Teaching a Gay Poem
You’ll see—the air conditioning
in your classroom will malfunction
in protest. The pollen-dusted windows
will not open no matter how hard you thrust
your palms against their lower sashes.
A bottom-line-minded ombudsman had them soldered
shut to keep the pigeons out (long
before the Information Age, as we’ve come to call it).
These days, if you somehow manage to sneak a pigeon
into an Introduction to Poetry class,
the students will not have the wherewithal
to describe it. They will begin to ask
about the person who made the pigeon,
if this individual is a pigeon him/herself
and, if so, whether s/he writes poems for that reason.
You’ll refer to the syllabus, how it does not say
“Freshman/Sophomore Ornithology” at the top
of Page One in centered 14-point Garamond,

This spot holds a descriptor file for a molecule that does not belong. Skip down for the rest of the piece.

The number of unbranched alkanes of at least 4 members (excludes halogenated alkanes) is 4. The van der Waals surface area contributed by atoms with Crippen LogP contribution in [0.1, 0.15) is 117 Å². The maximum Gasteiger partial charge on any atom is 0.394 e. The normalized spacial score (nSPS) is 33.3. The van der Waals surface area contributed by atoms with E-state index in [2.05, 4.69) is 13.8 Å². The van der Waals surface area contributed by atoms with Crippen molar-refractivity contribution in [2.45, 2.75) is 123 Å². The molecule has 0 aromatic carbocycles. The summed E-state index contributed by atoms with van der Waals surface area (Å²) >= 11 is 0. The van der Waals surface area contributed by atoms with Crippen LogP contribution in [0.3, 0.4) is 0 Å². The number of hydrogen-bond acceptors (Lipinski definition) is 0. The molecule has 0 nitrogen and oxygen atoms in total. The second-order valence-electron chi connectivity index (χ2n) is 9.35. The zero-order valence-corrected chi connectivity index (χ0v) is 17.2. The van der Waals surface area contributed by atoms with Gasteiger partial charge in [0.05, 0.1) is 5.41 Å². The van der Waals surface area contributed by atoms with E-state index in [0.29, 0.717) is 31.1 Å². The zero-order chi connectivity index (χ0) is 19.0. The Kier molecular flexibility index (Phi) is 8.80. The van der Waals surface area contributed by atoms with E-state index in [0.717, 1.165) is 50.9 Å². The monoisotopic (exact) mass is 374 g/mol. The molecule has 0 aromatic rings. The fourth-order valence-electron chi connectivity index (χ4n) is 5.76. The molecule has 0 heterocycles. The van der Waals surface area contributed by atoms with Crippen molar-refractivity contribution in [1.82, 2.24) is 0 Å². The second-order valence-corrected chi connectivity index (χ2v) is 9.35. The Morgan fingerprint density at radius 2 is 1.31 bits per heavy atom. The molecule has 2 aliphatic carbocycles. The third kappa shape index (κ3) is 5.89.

but by now their line of inquiry will have turned
to you—your sweat, your shirt-sleeves rolled up
past your biceps, your armpit-hairs peeking out
their vermicular heads. What kind of sick
show-and-tell is this? they'll wonder.
And as you stammer on about identity,
the pigeon will lift silently off your desk
and batter its filthy, feathered body against the glass.
James Phillip Davis lives in Denton, Texas. His poems have appeared in 32 Poems, Best New Poets 2011 & 2019, Copper Nickel, cream city review, The Gay & Lesbian Review, and elsewhere. He is the recipient of a writer’s residency from The Mastheads and an MFA from the University of Florida. His first collection, Club Q, won the 15th Annual Anthony Hecht Poetry Prize and will be published by the The Waywiser Press this fall.